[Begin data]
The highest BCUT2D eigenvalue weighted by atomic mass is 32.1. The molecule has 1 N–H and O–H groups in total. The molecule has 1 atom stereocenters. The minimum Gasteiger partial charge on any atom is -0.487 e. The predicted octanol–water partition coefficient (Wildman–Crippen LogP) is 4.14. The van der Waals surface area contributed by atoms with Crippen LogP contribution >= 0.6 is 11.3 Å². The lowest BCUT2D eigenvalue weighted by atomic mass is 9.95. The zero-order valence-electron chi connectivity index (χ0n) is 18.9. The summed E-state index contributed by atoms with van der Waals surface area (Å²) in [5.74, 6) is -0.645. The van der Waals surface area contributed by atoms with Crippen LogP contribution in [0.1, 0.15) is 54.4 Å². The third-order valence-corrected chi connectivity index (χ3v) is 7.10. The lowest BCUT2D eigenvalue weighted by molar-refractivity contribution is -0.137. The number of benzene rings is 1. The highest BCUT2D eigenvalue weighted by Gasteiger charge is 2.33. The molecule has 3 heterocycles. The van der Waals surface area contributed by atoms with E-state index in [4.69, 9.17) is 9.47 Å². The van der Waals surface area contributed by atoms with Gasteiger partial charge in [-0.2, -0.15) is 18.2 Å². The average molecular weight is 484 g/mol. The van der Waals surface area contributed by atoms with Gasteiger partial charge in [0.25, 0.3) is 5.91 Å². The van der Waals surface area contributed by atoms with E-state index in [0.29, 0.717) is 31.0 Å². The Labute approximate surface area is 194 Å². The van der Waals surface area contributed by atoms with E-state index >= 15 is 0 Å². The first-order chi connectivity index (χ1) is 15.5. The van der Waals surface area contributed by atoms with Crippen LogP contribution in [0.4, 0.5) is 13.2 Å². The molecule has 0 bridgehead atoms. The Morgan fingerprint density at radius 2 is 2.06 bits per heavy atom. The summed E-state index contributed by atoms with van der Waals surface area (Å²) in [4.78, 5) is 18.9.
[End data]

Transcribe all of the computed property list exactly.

The highest BCUT2D eigenvalue weighted by atomic mass is 32.1. The molecule has 1 N–H and O–H groups in total. The molecule has 1 atom stereocenters. The minimum Gasteiger partial charge on any atom is -0.487 e. The predicted octanol–water partition coefficient (Wildman–Crippen LogP) is 4.14. The van der Waals surface area contributed by atoms with Crippen LogP contribution >= 0.6 is 11.3 Å². The lowest BCUT2D eigenvalue weighted by atomic mass is 9.95. The zero-order valence-electron chi connectivity index (χ0n) is 18.9. The summed E-state index contributed by atoms with van der Waals surface area (Å²) in [5.74, 6) is -0.645. The van der Waals surface area contributed by atoms with Crippen LogP contribution in [0.1, 0.15) is 54.4 Å². The third-order valence-corrected chi connectivity index (χ3v) is 7.10. The lowest BCUT2D eigenvalue weighted by molar-refractivity contribution is -0.137. The number of benzene rings is 1. The highest BCUT2D eigenvalue weighted by Gasteiger charge is 2.33. The molecule has 3 heterocycles. The van der Waals surface area contributed by atoms with E-state index in [4.69, 9.17) is 9.47 Å². The van der Waals surface area contributed by atoms with Gasteiger partial charge in [-0.2, -0.15) is 18.2 Å². The average molecular weight is 484 g/mol. The van der Waals surface area contributed by atoms with Gasteiger partial charge in [0.25, 0.3) is 5.91 Å². The van der Waals surface area contributed by atoms with E-state index in [0.29, 0.717) is 31.0 Å². The Labute approximate surface area is 194 Å². The van der Waals surface area contributed by atoms with E-state index >= 15 is 0 Å². The first-order chi connectivity index (χ1) is 15.5. The van der Waals surface area contributed by atoms with Crippen LogP contribution in [0.4, 0.5) is 13.2 Å². The molecule has 0 bridgehead atoms. The Morgan fingerprint density at radius 2 is 2.06 bits per heavy atom. The summed E-state index contributed by atoms with van der Waals surface area (Å²) in [4.78, 5) is 18.9.